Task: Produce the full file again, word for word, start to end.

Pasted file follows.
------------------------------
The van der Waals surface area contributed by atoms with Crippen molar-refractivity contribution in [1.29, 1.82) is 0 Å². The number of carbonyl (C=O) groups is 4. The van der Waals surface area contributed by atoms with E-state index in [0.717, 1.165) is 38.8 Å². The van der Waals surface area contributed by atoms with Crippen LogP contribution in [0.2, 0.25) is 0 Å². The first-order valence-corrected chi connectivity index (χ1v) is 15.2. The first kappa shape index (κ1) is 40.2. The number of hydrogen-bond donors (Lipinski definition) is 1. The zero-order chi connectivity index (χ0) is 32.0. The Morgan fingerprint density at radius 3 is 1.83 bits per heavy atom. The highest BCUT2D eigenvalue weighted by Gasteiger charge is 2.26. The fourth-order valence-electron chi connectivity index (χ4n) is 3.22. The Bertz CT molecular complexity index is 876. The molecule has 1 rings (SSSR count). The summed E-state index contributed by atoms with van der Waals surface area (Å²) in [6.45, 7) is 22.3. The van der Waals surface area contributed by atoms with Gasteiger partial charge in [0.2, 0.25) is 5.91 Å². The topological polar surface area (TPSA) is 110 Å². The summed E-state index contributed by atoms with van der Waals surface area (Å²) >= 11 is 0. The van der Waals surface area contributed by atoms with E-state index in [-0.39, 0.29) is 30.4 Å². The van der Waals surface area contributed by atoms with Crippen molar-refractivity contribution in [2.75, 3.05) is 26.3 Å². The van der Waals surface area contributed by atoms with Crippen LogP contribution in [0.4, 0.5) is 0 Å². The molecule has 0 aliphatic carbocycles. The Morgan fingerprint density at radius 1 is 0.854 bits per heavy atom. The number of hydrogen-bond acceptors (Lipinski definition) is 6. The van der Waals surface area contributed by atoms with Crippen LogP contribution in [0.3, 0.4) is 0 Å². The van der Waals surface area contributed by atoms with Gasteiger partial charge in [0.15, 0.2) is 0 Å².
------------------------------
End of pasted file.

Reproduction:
The van der Waals surface area contributed by atoms with Crippen molar-refractivity contribution in [1.29, 1.82) is 0 Å². The number of carbonyl (C=O) groups is 4. The van der Waals surface area contributed by atoms with E-state index in [0.717, 1.165) is 38.8 Å². The van der Waals surface area contributed by atoms with Crippen LogP contribution in [0.2, 0.25) is 0 Å². The first-order valence-corrected chi connectivity index (χ1v) is 15.2. The first kappa shape index (κ1) is 40.2. The number of hydrogen-bond donors (Lipinski definition) is 1. The zero-order chi connectivity index (χ0) is 32.0. The Morgan fingerprint density at radius 3 is 1.83 bits per heavy atom. The highest BCUT2D eigenvalue weighted by Gasteiger charge is 2.26. The fourth-order valence-electron chi connectivity index (χ4n) is 3.22. The Bertz CT molecular complexity index is 876. The molecule has 1 rings (SSSR count). The summed E-state index contributed by atoms with van der Waals surface area (Å²) in [6.45, 7) is 22.3. The van der Waals surface area contributed by atoms with Gasteiger partial charge in [0.2, 0.25) is 5.91 Å². The topological polar surface area (TPSA) is 110 Å². The summed E-state index contributed by atoms with van der Waals surface area (Å²) >= 11 is 0. The van der Waals surface area contributed by atoms with E-state index in [-0.39, 0.29) is 30.4 Å². The van der Waals surface area contributed by atoms with Crippen molar-refractivity contribution in [2.75, 3.05) is 26.3 Å². The van der Waals surface area contributed by atoms with Crippen LogP contribution in [0.4, 0.5) is 0 Å². The molecule has 0 aliphatic carbocycles. The Morgan fingerprint density at radius 1 is 0.854 bits per heavy atom. The number of hydrogen-bond acceptors (Lipinski definition) is 6. The van der Waals surface area contributed by atoms with Crippen LogP contribution in [0.3, 0.4) is 0 Å². The van der Waals surface area contributed by atoms with Gasteiger partial charge in [0.15, 0.2) is 0 Å².